Signs of economic improvement in Scotland are few, if any, a business survey has suggested.
The latest research by the Scottish Chambers of Commerce (SCC) reported a further widespread weakening of activity in the country's economy in the third quarter of this year.
The study said business confidence remained weak and was declining across all main sectors.
The SCC has now called for action from both the UK and Scottish governments, with Chancellor George Osborne being urged to use his forthcoming autumn statement to "deliver a boost to capital investment".
Some 200 firms across Scotland took part in the research, which was conducted along with the Fraser of Allander Institute economic think-tank.
It found only a "limited" percentage of businesses were expecting to see an increase in demand in the last three months of this year. Instead, it stated: "The majority anticipate either no change or a weakening in demand, suggesting few, if any signs of an improvement in the Scottish economy over the short term."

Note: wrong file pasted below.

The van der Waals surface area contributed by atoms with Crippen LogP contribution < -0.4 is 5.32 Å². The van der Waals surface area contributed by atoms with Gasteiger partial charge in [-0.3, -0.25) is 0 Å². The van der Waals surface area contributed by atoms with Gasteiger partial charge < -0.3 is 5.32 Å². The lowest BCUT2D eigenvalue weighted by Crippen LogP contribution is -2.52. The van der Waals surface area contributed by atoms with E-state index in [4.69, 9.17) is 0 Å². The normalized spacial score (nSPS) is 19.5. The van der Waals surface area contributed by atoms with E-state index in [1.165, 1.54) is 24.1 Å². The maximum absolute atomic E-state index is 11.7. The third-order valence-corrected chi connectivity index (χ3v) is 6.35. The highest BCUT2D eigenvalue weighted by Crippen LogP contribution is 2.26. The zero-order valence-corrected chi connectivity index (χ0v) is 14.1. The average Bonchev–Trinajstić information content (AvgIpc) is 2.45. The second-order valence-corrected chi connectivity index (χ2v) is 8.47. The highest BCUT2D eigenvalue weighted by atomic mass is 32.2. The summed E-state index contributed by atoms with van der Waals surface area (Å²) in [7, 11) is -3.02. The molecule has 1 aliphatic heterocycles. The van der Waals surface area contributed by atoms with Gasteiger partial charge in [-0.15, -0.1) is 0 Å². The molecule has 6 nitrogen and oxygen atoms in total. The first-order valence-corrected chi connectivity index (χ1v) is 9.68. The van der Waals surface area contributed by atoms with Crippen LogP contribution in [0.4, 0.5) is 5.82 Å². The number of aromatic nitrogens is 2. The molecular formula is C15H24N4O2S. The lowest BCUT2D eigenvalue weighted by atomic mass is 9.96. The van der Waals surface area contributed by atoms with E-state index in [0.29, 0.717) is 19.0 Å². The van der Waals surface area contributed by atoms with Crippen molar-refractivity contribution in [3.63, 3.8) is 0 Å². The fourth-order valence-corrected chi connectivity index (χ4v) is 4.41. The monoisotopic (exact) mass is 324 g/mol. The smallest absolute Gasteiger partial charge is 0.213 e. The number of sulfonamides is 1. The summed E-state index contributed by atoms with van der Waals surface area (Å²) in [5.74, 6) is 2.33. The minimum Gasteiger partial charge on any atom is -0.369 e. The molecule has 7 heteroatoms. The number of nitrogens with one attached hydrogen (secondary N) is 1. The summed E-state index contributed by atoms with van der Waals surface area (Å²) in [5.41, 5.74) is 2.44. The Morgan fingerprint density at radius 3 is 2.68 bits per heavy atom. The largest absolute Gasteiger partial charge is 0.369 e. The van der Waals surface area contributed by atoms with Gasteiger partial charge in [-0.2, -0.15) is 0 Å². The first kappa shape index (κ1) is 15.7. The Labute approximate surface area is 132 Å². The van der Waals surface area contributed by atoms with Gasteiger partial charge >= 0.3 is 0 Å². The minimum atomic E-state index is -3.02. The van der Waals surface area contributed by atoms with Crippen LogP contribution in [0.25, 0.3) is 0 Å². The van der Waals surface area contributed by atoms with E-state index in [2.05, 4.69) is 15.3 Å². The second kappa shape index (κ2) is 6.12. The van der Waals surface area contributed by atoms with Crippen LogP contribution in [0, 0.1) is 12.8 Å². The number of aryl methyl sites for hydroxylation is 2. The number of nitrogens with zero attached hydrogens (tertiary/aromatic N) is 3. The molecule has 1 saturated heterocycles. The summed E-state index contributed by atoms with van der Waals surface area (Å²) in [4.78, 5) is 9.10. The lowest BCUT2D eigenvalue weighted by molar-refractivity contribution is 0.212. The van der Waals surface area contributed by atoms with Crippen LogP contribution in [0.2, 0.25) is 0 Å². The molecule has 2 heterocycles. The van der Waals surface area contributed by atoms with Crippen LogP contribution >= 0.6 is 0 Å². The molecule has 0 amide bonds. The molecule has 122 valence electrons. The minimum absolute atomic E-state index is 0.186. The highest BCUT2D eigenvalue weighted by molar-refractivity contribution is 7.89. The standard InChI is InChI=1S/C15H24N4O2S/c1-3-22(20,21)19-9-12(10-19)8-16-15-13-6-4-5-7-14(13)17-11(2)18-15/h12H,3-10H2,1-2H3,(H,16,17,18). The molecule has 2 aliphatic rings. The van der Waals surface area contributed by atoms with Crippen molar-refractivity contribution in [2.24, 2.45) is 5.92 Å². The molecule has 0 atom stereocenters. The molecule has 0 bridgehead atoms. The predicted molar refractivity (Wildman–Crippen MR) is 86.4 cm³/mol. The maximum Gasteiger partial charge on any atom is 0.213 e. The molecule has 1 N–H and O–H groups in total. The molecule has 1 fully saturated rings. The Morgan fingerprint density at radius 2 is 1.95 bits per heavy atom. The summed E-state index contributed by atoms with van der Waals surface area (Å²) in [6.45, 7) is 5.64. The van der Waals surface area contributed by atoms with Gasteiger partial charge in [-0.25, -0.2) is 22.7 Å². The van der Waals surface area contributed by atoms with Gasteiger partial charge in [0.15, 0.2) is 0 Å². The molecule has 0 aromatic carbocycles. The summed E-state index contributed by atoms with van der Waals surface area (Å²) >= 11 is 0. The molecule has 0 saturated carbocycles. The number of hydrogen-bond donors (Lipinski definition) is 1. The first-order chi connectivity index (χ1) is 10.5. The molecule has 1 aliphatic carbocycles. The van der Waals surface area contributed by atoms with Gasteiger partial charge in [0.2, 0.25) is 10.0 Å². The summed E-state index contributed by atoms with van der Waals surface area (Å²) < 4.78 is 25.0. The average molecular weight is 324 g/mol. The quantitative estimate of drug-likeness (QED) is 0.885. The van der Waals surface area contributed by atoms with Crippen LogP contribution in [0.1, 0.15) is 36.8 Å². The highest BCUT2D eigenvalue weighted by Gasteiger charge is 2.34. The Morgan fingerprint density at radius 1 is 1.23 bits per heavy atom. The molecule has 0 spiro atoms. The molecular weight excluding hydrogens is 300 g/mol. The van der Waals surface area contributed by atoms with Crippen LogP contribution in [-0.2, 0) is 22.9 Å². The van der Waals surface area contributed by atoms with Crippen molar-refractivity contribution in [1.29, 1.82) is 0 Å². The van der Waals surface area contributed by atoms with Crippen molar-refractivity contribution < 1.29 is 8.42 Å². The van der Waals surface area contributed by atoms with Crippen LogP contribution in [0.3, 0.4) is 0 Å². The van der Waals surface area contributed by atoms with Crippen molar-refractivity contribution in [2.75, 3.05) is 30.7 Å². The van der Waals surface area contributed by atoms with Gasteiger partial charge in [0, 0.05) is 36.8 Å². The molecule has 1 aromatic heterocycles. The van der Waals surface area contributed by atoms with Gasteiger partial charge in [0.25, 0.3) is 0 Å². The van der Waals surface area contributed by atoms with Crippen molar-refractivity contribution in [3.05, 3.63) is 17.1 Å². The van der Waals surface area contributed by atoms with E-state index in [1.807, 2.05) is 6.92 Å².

The survey for the second quarter of this year noted the "sense of a slowdown in economic activity".
The latest research found that at the end of the third quarter there were "more signs of a slowdown and a wider sense of an economy stagnating with weak and inadequate performance". The report went on to warn that "the current age of austerity seems likely to continue".
The survey described the "continuing weakness in the Scottish economy" as being "more widespread" in the third quarter of this year than it was in the first six months of 2012. Only 10% of manufacturing firms surveyed, 11% of retail companies, 12% of tourism respondents and 14% of construction companies reported being more confident now than they had been in the second quarter of this year.
Meanwhile, 32% of manufacturing firms questioned, 39% of tourism respondents, 41% of those in construction and 53% of retail said they were less confident about the general business situation.